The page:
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Gold prices soar to record on safe-haven buying

By ZHENG XIN | China Daily | Updated: 2020-07-29 07:20

Shoppers look at gold products at a jewelry shop in Hangzhou, capital of Zhejiang province. [Photo/LONG WEI FOR CHINA DAILY]

Gold prices are on a roll as safe-haven buying continued to spur the yellow metal to greater heights amid growing concerns about the global economic outlook, geopolitical risks and the resurgence of the novel coronavirus epidemic.

Gold hit $1,944.68 per ounce earlier on Monday, breaking its previous record high of $1,921.15 in September of 2011, and breaking the previous record of $1,921.15 per ounce set in September 2011. According to data from Shanghai-based market tracker Wind Info, prices have risen by about 25 percent so far this year.

With rising inflation expectations, unprecedented fiscal stimuli and increasing government debt, many investment banking and financial services have increased their gold price forecasts for the fourth quarter of this year as well as 2021.

Analysts at UBS expect gold prices to touch $2,000 per ounce before the end of the year, driven higher by low US interest rates, a weaker dollar, coronavirus concerns and tension between the United States and China. It also forecast gold price for 2021 end-June at $1,900. In the shorter time horizon, it sees a number of uncertainties that will help elevate the prices.

According to Zhu Yi, a senior analyst for the metals and mining sector at Bloomberg Intelligence, gold prices may continue to increase in the second half of this year on stronger safe-haven demand if the global economic recovery shows disappointments.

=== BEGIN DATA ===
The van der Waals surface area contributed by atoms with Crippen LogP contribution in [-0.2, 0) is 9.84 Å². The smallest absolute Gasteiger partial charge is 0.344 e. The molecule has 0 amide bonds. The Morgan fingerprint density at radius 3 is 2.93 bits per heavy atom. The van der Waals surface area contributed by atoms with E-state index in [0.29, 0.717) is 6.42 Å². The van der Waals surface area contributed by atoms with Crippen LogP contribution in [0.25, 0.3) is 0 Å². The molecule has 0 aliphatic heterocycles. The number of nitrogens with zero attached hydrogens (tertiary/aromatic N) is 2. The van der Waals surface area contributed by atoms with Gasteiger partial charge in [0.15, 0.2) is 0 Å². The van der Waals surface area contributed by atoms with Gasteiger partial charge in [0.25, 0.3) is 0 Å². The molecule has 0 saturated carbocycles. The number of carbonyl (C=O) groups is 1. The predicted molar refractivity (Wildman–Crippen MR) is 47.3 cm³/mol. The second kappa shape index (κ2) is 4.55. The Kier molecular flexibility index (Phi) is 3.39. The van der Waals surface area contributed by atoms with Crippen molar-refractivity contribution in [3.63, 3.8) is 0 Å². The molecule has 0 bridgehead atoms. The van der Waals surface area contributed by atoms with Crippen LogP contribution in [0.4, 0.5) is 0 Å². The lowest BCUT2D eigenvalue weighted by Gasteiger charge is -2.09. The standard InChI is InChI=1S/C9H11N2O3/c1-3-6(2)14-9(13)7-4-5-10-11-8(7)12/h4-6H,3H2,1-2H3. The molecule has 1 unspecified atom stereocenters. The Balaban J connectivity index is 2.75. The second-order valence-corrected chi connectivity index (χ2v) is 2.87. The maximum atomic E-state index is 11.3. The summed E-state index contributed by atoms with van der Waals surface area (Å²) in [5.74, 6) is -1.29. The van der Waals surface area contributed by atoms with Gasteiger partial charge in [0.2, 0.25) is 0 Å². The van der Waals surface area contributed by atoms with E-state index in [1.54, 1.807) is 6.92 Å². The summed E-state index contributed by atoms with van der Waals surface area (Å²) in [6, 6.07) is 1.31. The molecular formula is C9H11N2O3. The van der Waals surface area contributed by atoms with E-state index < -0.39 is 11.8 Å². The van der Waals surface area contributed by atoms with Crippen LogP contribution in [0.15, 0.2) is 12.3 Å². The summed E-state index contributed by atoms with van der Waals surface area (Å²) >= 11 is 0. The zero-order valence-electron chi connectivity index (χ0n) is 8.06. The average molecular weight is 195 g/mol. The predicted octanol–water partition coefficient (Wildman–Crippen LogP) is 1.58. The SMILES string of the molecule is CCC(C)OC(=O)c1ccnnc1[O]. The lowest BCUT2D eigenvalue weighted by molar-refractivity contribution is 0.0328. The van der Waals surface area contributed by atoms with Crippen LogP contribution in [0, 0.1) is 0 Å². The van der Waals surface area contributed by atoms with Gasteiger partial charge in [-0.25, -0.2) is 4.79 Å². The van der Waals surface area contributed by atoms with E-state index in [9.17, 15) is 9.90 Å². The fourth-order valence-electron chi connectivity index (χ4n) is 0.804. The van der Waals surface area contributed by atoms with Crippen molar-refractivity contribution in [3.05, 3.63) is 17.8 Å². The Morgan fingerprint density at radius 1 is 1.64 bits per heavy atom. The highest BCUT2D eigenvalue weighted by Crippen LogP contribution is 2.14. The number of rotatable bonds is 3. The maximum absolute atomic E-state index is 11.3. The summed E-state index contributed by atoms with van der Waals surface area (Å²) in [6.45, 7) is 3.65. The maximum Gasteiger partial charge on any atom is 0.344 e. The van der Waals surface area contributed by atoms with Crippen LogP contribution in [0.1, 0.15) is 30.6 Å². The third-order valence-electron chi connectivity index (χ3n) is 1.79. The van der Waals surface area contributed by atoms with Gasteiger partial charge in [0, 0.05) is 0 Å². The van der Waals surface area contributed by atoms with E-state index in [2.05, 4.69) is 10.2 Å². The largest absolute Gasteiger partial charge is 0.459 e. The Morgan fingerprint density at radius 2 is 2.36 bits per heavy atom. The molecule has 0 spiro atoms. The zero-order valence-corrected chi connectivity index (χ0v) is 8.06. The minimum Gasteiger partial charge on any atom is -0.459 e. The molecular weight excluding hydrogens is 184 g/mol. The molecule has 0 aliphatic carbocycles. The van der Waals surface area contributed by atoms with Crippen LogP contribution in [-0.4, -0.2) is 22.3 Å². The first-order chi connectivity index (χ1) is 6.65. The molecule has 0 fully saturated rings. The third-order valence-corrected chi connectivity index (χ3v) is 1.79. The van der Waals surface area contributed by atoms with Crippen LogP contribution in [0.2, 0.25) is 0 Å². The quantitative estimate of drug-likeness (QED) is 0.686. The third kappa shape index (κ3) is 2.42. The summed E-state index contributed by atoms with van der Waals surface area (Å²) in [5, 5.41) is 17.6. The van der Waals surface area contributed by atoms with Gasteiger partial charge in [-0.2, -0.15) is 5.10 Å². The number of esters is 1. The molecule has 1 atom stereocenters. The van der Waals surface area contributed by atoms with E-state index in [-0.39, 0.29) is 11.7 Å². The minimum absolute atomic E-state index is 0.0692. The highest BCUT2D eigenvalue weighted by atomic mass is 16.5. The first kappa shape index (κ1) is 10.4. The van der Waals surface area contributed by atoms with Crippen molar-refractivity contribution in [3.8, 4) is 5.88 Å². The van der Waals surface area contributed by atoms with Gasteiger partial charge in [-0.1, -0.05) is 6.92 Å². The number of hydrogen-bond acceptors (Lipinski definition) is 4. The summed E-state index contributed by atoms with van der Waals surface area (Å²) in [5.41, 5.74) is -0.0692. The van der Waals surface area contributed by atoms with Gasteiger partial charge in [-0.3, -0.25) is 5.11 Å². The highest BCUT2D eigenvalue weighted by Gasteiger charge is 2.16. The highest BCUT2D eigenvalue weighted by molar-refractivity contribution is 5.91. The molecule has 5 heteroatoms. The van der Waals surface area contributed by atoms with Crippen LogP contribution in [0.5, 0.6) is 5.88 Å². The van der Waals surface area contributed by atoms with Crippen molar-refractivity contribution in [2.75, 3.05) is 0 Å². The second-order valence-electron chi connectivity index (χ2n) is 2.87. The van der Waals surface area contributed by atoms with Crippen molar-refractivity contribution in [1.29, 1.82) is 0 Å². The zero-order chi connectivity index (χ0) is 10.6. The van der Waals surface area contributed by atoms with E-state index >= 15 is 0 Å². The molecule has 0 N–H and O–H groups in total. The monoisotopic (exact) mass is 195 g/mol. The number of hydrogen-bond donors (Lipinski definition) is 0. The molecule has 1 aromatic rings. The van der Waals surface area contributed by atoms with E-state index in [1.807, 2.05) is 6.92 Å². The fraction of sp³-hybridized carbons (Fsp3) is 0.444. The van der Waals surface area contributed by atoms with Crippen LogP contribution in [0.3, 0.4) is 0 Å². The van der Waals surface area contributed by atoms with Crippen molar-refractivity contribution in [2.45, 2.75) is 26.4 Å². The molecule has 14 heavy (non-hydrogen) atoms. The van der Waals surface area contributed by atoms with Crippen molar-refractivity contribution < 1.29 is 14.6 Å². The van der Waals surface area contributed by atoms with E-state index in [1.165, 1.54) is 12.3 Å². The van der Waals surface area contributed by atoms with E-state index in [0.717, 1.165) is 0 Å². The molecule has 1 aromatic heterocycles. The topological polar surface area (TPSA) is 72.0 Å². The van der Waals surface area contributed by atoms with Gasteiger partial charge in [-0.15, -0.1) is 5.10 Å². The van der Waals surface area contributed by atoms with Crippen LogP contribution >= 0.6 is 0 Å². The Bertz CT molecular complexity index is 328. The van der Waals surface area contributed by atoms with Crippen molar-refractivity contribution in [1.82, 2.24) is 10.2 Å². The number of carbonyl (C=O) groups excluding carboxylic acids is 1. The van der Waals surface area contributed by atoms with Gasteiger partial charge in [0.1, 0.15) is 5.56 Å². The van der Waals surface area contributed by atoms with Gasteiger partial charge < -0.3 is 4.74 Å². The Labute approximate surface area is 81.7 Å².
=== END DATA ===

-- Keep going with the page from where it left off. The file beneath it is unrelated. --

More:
"Its upside price trajectory is more likely to accelerate, led by favorable macroeconomic fundamentals," she said.

Spot gold prices are already above $1,900 per ounce, while Bloomberg consensus, the collection of price forecasts made by sell-side analysts, are less optimistic, calling for $1,790 and $1,800 in the third quarter and the fourth quarter, and $1,759 in 2021.

"We expect gold prices to gain support if the pandemic were to extend through 2021," said Zhu.

China's gold consumption fell by 38.25 percent year-on-year in the first half of this year to 323.29 metric tons, largely due to the novel coronavirus epidemic and rising gold prices, the China Gold Association said.

The country's gold output, meanwhile, dropped 7.3 percent on a yearly basis to 217.8 tons in the first six months, despite domestic production having returned to normal in the second quarter, rising 5.81 percent from the first three months.

According to Zhu, gold demand may continue to increase in the second half of this year but the increase may not be enough to compensate for the fall in the first six months.

"The demand for safe-haven status amid risks to global economic growth, geopolitical and pandemic concerns will rise and central banks and investors are likely to continue to trade gold for portfolio diversification and possibly as a hedge if inflationary pressures return on the substantial stimulus measures injected amid COVID-19," she said.

"There will also be a return of demand from jewelry and industrial sectors in China and India in the second half, but jewelry demand is likely to drop this year due to COVID-19 and the recent price hike of gold."

Zhu believes global gold supplies may drop this year as production and shipments have been affected by the pandemic.

China's Shanghai Gold Exchange said on Tuesday that it would take some appropriate risk control measures due to recent big gold price fluctuations.

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